When we accept as truth only what we believe is possible, we limit ourselves to a world devoid of wonder, a world in which spiritual Neanderthals hunt small game with sharpened sticks and grub about the forest for berries and insects because, after all, they cannot imagine anything else. Insist on believing some things are simply impossible, and why would God give you the miraculous?
Consider the creation account or the flood narrative, which some discount as merely Hebrew responses to the myths of neighboring peoples. It would seem to me that the original audience of those stories took them to be talking about something that actually happened, not mythos. I very seriously doubt the originator of the flood story was thinking, “Wow, we need a Hebrew version of that Gilgamesh thing.”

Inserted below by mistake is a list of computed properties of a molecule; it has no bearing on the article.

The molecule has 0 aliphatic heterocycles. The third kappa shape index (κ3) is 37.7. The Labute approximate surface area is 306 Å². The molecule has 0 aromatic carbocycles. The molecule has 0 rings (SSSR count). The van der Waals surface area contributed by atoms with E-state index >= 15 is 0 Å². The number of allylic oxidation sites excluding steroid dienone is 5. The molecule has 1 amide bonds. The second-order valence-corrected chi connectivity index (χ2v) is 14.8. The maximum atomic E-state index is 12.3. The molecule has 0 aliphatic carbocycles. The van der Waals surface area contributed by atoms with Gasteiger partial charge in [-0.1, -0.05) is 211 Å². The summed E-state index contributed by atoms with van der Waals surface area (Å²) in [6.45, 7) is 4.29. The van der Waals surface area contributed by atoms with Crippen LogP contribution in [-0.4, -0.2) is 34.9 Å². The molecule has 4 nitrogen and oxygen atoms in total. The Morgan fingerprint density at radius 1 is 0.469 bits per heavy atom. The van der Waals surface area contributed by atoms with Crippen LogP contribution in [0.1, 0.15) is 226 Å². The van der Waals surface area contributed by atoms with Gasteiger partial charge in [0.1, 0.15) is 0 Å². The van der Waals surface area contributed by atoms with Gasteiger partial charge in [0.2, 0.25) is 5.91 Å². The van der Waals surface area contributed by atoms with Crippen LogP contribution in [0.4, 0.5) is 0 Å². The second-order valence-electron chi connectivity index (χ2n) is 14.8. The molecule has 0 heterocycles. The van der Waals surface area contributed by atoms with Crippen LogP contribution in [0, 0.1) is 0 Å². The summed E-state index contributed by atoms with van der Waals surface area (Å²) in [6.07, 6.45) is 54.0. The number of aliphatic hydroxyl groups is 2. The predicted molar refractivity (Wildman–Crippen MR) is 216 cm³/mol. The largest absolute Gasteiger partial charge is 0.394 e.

It’s easy for us today to pontificate about “myth,” but once we put ourselves in the position of evaluating the “scripturiness” of Scripture, we have made the standard of scriptural authority subjective. We no longer have a basis for saying which passage is authoritative and which isn’t, except that a passage “speaks to me.”